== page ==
In 2011 the United States’ National Science Foundation‘s Program in Biological Anthropology provided funding for BCS 1025263 to Leslea Hlusko and Jackson Njau in support of the grant Vertebrate Paleontology at Olduvai Gorge, Tanzania.
There were three components to this grant. The first was to compile a database of all of the vertebrate fossil material recovered from Olduvai Gorge and make this freely and easily available to scientists, the public, and the Tanzanian government. This database, CODI, is intended to facilitate research, improve the public’s ability to understand the process of paleontological science, and help the Tanzanian government to regain control over a fossil assemblage scattered over the last 100 years by numerous scientists from all over the world.
The second component was to continue field research at Olduvai Gorge, exploring the outcrops and systematically collecting vertebrate fossil material in order to increase and improve the assemblage from this unique window into the African landscape over the last 2 million years. Please visit the OVPP page to learn more.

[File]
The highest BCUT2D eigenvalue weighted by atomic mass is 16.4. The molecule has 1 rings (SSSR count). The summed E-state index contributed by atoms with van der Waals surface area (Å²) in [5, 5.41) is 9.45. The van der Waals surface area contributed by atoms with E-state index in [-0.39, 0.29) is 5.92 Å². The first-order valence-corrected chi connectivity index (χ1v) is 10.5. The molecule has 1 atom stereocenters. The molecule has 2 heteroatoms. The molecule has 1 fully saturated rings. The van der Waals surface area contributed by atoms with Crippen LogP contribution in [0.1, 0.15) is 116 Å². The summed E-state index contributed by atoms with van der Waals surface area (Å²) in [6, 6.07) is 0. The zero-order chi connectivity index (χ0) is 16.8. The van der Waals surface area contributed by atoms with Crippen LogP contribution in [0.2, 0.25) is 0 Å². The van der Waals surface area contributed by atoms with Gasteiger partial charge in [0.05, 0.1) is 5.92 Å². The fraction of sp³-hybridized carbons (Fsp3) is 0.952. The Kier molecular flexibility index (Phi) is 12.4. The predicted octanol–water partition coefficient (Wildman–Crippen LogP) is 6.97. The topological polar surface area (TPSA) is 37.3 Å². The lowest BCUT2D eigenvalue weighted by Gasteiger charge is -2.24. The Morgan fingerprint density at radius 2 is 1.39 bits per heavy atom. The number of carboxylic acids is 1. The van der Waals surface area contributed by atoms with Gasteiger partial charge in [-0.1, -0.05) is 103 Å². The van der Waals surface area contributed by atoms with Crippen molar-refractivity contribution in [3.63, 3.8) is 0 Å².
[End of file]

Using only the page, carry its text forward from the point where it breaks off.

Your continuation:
The third component was outreach, to support K-12 teacher workshops at the National Natural History Museum in Arusha, Tanzania. Please visit the Education: Teacher Workshops page to learn more.
CODI project directors L. Hlusko and J. Njau are grateful to NSF for funding this project, COSTECH and the Tanzanian Department of Antiquities for research permission; Steven Bernard, Dr. Ray Bernor, Dr. Faysal Bibi, Marianne Brasil, Dr. Agness Gidna, Nima Hejazi, Michael Holmes, Prisca Isidory, Sarah Kendall, Jackson Kihiyo, Dr. Amandus Kweka, Dr. Paul Msemwa, John Paresso, Whitney B. Reiner, Dr. Antoine Souron, and Mallory Watkins, for assistance compiling the database; RHOI for the Filemaker database upon which CODI was modeled; M. Black for assistance with creating the database structure and exporting it to the website; HERC and the F. C. Howell library for research assistance; and T. White and A. VanRooy for project support.